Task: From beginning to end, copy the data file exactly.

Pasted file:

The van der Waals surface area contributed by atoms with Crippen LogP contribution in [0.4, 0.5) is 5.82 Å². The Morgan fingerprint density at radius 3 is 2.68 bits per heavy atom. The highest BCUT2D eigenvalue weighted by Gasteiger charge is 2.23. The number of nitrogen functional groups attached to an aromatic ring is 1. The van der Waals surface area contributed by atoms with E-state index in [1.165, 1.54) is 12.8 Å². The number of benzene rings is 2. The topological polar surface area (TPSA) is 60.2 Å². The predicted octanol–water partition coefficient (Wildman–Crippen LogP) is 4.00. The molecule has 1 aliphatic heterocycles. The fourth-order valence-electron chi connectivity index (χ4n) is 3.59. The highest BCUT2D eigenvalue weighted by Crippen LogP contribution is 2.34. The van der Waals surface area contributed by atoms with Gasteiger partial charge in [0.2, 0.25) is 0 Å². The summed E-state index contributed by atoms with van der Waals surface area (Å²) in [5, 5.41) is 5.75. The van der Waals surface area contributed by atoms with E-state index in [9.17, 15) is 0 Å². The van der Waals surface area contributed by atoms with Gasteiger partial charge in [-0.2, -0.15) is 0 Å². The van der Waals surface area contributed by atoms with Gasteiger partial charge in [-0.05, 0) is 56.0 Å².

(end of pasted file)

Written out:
The van der Waals surface area contributed by atoms with Crippen LogP contribution in [0.4, 0.5) is 5.82 Å². The Morgan fingerprint density at radius 3 is 2.68 bits per heavy atom. The highest BCUT2D eigenvalue weighted by Gasteiger charge is 2.23. The number of nitrogen functional groups attached to an aromatic ring is 1. The van der Waals surface area contributed by atoms with E-state index in [1.165, 1.54) is 12.8 Å². The number of benzene rings is 2. The topological polar surface area (TPSA) is 60.2 Å². The predicted octanol–water partition coefficient (Wildman–Crippen LogP) is 4.00. The molecule has 1 aliphatic heterocycles. The fourth-order valence-electron chi connectivity index (χ4n) is 3.59. The highest BCUT2D eigenvalue weighted by Crippen LogP contribution is 2.34. The van der Waals surface area contributed by atoms with Gasteiger partial charge in [0.2, 0.25) is 0 Å². The summed E-state index contributed by atoms with van der Waals surface area (Å²) in [5, 5.41) is 5.75. The van der Waals surface area contributed by atoms with E-state index in [9.17, 15) is 0 Å². The van der Waals surface area contributed by atoms with Gasteiger partial charge in [-0.2, -0.15) is 0 Å². The van der Waals surface area contributed by atoms with Gasteiger partial charge in [-0.05, 0) is 56.0 Å².